Papercutting Workshop in Makati

You can now register by going to my Upcoming Workshops page. 10 to 15 slots only.

In this workshop, you will get to learn the basics of papercutting and some helpful tips and tricks. You will also get to take home a Papercutting Starter Kit, special paper for papercutting, and enjoy sumptuous treats from J.cuppacakes.

Register now! 🙂

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Papercut + Watercolor

Happy Holidays!

I had some down time during Christmas break (by down time, I mean one free afternoon) so I finally had the chance to bring out my first ever watercolor paint set I bought a few weeks ago. I have zero training on painting, so please be nice. 🙂

Anyway… These are my latest papercuts, with watercolor-painted back material.

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They’re not so bad, right (I hope)?
I badly need/ want to attend a workshop on Watercolor Painting, though. That’s definitely on my list of to-do’s for 2015. This year has been a year of firsts. I had a blast. Here’s wishing 2015 would be an even better one.

Cheers, everyone! 🙂

Papel de Pinay at the Maker’s Market – August 2014

This post is embarrassingly late — 7 weeks late, to be exact. I did say I was going to post about the bazaar, so as late as it may be now, here it is (yay!).

Sometime in July this year (exactly a year after I participated in a papercutting workshop), I learned about the Maker’s Market for an upcoming bazaar. Craft MNL, a community of crafters I follow on Facebook and Instagram, were looking for independent local crafters who would like to sell their locally made products for Global Pinoy Bazaar, to be held on August 22 to 24, 2014. I have always dreamt of joining one, or just being able to sell my stuff commercially. Then I stumbled upon the event’s application form, and thought, “Hey, why not?”. Basically, I just had to submit an application on-line, tell them about my product/craft, and wait if I get accepted. Yabang Pinoy, the organizer of the bazaar, is pretty particular about selling only locally sourced products, so they had to screen each application. Luckily, I got accepted! After settling the fee and requirements, off I went with the planning.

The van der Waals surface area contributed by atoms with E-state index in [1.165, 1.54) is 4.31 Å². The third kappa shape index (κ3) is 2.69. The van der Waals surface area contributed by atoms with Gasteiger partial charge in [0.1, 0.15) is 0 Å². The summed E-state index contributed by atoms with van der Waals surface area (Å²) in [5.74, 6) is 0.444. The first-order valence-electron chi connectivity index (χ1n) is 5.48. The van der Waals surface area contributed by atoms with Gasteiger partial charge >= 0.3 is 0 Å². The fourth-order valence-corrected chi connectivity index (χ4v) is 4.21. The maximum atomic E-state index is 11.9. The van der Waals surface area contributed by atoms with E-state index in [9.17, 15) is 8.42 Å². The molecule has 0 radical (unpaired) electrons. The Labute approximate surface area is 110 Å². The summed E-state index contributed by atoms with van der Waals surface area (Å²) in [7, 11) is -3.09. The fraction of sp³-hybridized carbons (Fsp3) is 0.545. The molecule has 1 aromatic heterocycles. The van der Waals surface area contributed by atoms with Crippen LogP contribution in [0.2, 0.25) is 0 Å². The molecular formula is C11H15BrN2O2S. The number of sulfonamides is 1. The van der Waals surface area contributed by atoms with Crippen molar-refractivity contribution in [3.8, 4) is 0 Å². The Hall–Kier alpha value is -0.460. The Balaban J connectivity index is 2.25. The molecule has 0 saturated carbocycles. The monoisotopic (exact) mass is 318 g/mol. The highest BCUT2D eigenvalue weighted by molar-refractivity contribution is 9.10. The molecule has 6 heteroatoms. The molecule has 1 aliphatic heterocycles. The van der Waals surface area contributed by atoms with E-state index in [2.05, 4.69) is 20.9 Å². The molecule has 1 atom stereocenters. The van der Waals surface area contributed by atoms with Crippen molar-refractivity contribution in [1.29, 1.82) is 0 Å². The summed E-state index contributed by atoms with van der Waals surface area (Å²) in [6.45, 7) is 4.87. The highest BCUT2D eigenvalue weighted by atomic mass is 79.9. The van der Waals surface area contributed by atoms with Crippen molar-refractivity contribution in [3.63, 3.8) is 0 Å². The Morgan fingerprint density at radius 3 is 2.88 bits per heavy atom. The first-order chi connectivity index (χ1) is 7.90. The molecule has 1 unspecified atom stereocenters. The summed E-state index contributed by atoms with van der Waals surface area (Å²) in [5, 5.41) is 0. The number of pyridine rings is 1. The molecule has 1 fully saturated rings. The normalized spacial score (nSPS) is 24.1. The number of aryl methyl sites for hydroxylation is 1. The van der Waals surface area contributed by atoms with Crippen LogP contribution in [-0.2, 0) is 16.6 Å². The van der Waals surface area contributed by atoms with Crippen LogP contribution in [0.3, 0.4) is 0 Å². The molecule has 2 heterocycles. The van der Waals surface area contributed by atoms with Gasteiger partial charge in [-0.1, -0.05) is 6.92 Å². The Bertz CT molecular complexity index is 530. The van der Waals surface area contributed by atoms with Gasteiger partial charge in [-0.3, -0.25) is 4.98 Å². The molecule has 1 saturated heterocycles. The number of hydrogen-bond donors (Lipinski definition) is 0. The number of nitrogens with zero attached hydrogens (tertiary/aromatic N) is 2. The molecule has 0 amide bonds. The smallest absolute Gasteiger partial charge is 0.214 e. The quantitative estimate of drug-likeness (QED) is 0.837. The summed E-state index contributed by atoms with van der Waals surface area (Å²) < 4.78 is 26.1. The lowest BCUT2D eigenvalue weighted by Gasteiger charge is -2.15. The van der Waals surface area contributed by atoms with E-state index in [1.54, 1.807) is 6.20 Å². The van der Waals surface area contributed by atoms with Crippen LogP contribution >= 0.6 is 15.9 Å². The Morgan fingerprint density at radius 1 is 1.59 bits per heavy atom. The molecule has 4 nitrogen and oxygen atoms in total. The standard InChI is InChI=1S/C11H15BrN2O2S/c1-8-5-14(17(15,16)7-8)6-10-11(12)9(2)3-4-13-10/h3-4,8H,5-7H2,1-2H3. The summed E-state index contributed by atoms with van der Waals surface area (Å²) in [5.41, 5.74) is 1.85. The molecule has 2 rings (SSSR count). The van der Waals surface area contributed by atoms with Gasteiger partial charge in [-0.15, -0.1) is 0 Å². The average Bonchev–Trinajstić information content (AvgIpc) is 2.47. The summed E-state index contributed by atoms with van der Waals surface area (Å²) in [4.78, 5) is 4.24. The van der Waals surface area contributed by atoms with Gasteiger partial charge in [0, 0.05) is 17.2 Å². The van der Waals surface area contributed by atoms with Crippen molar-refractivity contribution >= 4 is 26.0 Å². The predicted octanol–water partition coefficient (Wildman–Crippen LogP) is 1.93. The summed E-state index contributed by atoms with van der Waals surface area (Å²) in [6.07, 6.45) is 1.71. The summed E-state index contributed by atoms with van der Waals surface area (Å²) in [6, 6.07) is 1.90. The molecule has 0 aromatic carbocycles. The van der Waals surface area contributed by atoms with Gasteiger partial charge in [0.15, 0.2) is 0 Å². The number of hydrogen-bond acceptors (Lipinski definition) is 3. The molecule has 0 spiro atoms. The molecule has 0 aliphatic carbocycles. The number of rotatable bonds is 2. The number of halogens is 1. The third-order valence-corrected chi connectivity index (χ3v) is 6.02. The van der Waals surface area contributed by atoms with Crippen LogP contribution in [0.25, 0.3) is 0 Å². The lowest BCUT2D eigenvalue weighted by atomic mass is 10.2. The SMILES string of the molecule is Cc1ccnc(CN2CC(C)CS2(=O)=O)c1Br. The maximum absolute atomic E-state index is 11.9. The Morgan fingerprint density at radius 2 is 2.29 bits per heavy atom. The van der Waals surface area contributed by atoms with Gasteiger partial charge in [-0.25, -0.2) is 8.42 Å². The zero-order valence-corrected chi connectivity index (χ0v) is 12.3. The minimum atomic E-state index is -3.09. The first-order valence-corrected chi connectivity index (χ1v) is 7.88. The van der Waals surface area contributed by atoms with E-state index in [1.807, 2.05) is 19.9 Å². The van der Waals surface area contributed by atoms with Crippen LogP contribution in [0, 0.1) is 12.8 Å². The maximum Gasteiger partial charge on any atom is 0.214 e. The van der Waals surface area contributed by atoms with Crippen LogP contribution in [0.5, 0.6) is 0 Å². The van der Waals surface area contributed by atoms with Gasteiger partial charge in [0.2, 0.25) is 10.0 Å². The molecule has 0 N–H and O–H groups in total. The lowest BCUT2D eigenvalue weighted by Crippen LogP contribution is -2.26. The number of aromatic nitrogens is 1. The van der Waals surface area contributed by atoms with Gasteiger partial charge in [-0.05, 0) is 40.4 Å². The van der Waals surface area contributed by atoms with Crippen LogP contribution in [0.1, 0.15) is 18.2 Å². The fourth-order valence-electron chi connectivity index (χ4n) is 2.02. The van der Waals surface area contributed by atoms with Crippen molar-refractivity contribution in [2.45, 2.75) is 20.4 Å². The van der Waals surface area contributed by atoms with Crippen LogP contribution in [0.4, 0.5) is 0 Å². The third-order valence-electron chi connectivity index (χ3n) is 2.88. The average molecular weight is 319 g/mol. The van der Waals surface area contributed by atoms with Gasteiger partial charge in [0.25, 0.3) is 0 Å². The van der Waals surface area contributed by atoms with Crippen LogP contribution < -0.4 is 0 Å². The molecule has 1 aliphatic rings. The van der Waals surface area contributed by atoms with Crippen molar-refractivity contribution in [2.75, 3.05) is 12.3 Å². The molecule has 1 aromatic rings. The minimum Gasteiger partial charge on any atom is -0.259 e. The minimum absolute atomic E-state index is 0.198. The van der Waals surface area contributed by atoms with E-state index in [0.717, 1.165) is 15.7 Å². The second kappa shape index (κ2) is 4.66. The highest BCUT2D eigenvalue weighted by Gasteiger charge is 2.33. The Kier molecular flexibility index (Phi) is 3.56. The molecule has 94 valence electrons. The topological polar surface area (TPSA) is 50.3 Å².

The Planning. Thank God for friends with a bazaar background. I literally had a very detailed checklist handed to me by a friend weeks before the event, so that was very helpful. What gave me anxiety attacks were the artworks that I was going to sell. I only had two weekends to prepare and I just had a handful of ready-made paper cuts on hand, which meant I had to make pieces at about every single free time I had (I think I have mentioned in my previous posts that I have a full-time job). It wasn’t easy, but I’m glad I managed to make enough pieces.

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Photo courtesy of Craft MNL

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Photo courtesy of Craft MNL

The Big Day. I only signed up for one day. Unlike the other concessionaires who had been there for the ingress and whose booths have already been set up the day before, I only had an hour to set everything up. Of course I had to keep my cool and act like I was already Queen of Bazaar Set-Ups (LOL, I’m just kidding. I was like a lost puppy. Thank goodness I had with me my Dad and cousin to give a helping hand). An hour later, everything was good to go.